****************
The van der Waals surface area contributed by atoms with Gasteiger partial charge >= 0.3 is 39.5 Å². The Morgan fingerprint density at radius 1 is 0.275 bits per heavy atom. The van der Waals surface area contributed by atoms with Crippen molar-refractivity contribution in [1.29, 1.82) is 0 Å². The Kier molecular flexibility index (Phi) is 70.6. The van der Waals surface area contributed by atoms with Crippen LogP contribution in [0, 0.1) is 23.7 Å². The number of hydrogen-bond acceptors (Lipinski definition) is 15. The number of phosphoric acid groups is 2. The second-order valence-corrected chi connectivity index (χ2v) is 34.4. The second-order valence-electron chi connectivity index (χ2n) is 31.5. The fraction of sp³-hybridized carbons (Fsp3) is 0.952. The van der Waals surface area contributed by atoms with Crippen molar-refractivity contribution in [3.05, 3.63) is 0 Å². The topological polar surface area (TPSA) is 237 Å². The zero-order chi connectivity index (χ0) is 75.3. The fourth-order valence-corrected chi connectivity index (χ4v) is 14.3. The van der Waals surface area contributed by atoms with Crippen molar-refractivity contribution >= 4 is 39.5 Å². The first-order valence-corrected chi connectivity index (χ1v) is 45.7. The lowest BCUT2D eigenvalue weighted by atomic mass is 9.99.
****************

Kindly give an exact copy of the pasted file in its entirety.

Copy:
The van der Waals surface area contributed by atoms with Gasteiger partial charge >= 0.3 is 39.5 Å². The Morgan fingerprint density at radius 1 is 0.275 bits per heavy atom. The van der Waals surface area contributed by atoms with Crippen molar-refractivity contribution in [1.29, 1.82) is 0 Å². The Kier molecular flexibility index (Phi) is 70.6. The van der Waals surface area contributed by atoms with Crippen LogP contribution in [0, 0.1) is 23.7 Å². The number of hydrogen-bond acceptors (Lipinski definition) is 15. The number of phosphoric acid groups is 2. The second-order valence-corrected chi connectivity index (χ2v) is 34.4. The second-order valence-electron chi connectivity index (χ2n) is 31.5. The fraction of sp³-hybridized carbons (Fsp3) is 0.952. The van der Waals surface area contributed by atoms with Crippen molar-refractivity contribution in [3.05, 3.63) is 0 Å². The topological polar surface area (TPSA) is 237 Å². The zero-order chi connectivity index (χ0) is 75.3. The fourth-order valence-corrected chi connectivity index (χ4v) is 14.3. The van der Waals surface area contributed by atoms with Crippen molar-refractivity contribution >= 4 is 39.5 Å². The first-order valence-corrected chi connectivity index (χ1v) is 45.7. The lowest BCUT2D eigenvalue weighted by atomic mass is 9.99.